A Dean’s Departure
Jay O. Light, who was appointed interim dean of Harvard Business School (HBS) in August 2005 and dean the following April, announced on December 2 that he will step down from the post and retire from the faculty at the end of this academic year. Light, who is Baker professor of business administration, joined the faculty in 1969. As dean, he oversaw completion of HBS’s $600-million capital campaign, launched in 2002; it increased fellowships significantly, endowed the doctoral program, funded a new teaching and learning center, and enabled the school to overhaul and expand Baker Library, among other capital projects. HBS’s global presence has extended to a research office in Mumbai (opened in 2006) and an HBS-University center in Shanghai (2008). Light led HBS through its centennial celebration in the fall of 2008, during the height of the world financial crisis; since then, faculty members have been making concerted efforts to adapt the school’s curriculum and teaching to reflect new material on risk, financial regulation, and changes in the capital markets. A specialist in finance and asset management, Light is a director of Harvard Management Company, which invests the endowment; he will continue in that and other nonprofit roles. President Drew Faust hailed Light as “an exemplary leader in a school dedicated to the understanding and practice of leadership,” and said she would move quickly to appoint a search committee to identify his successor.
Rhodes and Marshall Roster
Five Harvard students and recent graduates have been awarded Rhodes scholarships: Roxanne E. Bras ’09, an economics concentrator from Celebration, Florida; Darryl W. Finkton ’10, a neurobiology concentrator from Indianapolis; Jean A. Junior ’08, a sociology concentrator from Troy, Michigan; Eva Z. Lam ’10, a social studies concentrator from Milwaukee; and Grace Tiao ’08, an English concentrator from Marietta, Georgia. Samuel Bjork ’09 (’10), a chemistry concentrator from Minneapolis, was awarded a Marshall Scholarship; he served as one of this magazine’s Berta Greenwald Ledecky Undergraduate Fellows during the 2007-2008 academic year.
The University celebrated “Public Service Week” (October 19-25), with events ranging from an Institute of Politics forum with David Axelrod (adviser to President Barack Obama, J.D. ’91), a speech by Massachusetts governor Deval Patrick ’78, J.D. ’82, and a conversation between President Drew Faust and Secretary for Housing and Urban Development Shaun Donovan ’87, M.Arch.-M.P.A. ’95, to job-counseling and -recruiting sessions in various professional schools. A new website, http://service.harvard.edu, gathers information on such activities.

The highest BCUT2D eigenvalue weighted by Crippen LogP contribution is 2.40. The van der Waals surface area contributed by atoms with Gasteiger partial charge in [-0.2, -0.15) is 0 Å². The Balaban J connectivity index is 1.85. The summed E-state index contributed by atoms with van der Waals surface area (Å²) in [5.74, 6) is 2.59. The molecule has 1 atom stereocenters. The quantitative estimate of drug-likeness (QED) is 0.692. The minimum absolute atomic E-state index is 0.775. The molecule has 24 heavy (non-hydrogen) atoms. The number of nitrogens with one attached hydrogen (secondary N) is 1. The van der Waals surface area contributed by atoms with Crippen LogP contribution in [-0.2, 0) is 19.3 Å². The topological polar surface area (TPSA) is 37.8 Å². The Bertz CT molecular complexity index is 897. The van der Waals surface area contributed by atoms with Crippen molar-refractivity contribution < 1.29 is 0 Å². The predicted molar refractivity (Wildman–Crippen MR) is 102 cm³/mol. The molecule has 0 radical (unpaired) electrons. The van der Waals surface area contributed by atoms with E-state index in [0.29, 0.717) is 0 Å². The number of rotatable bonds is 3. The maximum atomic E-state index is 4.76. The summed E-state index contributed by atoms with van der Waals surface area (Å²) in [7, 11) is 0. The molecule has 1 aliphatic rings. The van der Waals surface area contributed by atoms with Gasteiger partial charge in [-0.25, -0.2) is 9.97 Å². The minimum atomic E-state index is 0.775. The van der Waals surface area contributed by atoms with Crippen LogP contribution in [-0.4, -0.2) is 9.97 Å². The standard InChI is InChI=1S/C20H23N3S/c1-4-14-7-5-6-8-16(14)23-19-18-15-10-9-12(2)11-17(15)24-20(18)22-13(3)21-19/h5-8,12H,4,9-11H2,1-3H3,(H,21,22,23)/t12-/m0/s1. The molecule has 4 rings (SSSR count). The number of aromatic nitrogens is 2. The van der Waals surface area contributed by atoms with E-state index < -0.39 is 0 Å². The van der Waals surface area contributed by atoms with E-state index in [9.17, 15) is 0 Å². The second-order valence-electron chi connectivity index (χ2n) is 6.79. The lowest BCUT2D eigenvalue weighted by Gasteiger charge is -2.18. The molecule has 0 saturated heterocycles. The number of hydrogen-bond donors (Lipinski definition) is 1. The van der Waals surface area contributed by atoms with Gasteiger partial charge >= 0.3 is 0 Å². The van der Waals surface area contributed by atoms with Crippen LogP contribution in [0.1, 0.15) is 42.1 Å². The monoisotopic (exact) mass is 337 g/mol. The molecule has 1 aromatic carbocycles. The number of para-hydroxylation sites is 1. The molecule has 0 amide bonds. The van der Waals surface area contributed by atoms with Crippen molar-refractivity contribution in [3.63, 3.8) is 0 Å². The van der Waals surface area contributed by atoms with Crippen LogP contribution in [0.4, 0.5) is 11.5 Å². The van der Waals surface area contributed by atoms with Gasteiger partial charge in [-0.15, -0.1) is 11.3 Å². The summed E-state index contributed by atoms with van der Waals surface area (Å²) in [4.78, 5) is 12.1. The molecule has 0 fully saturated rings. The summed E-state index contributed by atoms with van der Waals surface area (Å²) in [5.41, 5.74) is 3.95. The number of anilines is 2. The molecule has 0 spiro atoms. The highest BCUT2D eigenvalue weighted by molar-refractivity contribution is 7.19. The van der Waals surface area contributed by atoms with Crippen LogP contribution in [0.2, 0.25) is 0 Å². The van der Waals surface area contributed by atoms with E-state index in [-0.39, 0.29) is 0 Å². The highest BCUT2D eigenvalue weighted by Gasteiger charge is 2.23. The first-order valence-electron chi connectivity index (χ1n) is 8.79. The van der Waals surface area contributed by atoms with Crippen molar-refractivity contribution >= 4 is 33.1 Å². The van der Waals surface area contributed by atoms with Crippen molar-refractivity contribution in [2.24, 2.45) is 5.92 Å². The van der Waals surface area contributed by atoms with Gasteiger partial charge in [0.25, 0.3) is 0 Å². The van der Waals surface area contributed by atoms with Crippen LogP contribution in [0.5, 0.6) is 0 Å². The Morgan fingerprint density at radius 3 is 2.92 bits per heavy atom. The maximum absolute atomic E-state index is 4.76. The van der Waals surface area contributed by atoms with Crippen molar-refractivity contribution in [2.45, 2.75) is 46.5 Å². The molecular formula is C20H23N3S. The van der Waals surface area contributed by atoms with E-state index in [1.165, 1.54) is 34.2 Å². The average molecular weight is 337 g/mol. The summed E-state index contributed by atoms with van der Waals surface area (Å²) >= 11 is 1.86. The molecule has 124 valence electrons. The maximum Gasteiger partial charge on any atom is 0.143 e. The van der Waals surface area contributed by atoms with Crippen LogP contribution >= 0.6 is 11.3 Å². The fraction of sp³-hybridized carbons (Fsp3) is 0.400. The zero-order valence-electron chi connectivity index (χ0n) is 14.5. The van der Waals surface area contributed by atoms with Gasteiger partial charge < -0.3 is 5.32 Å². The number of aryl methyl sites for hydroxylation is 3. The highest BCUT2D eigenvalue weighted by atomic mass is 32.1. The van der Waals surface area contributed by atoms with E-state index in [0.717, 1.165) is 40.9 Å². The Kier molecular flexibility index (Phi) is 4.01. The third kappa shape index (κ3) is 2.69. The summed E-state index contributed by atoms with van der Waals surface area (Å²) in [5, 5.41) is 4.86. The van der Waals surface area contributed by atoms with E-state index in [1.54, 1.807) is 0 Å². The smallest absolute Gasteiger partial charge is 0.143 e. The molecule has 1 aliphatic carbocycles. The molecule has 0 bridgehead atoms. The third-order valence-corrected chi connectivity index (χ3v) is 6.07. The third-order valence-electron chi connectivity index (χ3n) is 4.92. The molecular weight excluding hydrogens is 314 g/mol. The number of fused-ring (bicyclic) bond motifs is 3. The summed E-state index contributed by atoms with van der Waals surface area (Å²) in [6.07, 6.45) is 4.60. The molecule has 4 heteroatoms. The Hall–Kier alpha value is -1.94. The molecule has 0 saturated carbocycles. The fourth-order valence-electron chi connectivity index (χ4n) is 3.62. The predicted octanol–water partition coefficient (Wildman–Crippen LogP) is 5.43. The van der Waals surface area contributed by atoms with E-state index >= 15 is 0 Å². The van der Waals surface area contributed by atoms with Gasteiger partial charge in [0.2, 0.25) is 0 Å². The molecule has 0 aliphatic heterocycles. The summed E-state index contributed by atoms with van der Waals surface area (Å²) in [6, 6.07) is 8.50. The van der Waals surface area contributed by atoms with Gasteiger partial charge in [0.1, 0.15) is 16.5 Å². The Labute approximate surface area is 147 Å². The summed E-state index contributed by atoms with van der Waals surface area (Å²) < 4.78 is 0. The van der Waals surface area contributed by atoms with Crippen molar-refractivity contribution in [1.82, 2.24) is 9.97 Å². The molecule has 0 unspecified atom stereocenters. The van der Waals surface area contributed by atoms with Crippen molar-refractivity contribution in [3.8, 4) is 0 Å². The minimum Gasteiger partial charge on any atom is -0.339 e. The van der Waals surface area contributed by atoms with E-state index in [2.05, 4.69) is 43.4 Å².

Where Rabbit Rests
Houghton Library has acquired the personal papers of literary polymath John Updike ’54, Litt.D. ’92, including manuscripts, books, photographs, correspondence, artwork, and other material. Separately, the National Library of China has agreed to help underwrite the digitization of the entire 51,500-volume collection of rare Chinese books housed in the Harvard-Yenching Library. The six-year project will make their contents available to scholars worldwide, while reducing wear and tear on the works themselves.
The University has announced its intent to buy half of the electricity generated by the Stetson Wind II facility, to be developed in Danforth, Maine, by First Wind. The project, encompassing 17 turbines, each rated at 1.5-megawatt capacity, is scheduled to come on line in the middle of 2010. According to Harvard’s announcement, the power from the contract, which runs for 15 years, equals more than 10 percent of the electricity consumed on the Cambridge and Allston campuses (247 million kilowatt hours in 2008).
Changing of the (House) Guard
During the Thanksgiving break, the leaders of two undergraduate Houses announced that they would step down at the end of the academic year. Lino Pertile, Pescosolido professor of Romance languages and literatures and master of Eliot House, and Anna Bensted, a radio producer who is co-master, will conclude a decade of service. Jay M. Harris, Wolfson professor of Jewish studies and master of Cabot House, and co-master Cheryl L. Harris, a school psychologist, will step down, too, after seven years. Jay Harris is also dean for undergraduate education, in which capacity he oversees the introduction of the new General Education curriculum, a particularly heavy responsibility at present.
Doomed to Repeat Ourselves
Library of Congress, Prints & Photographs Division
Baker Library Historical Collections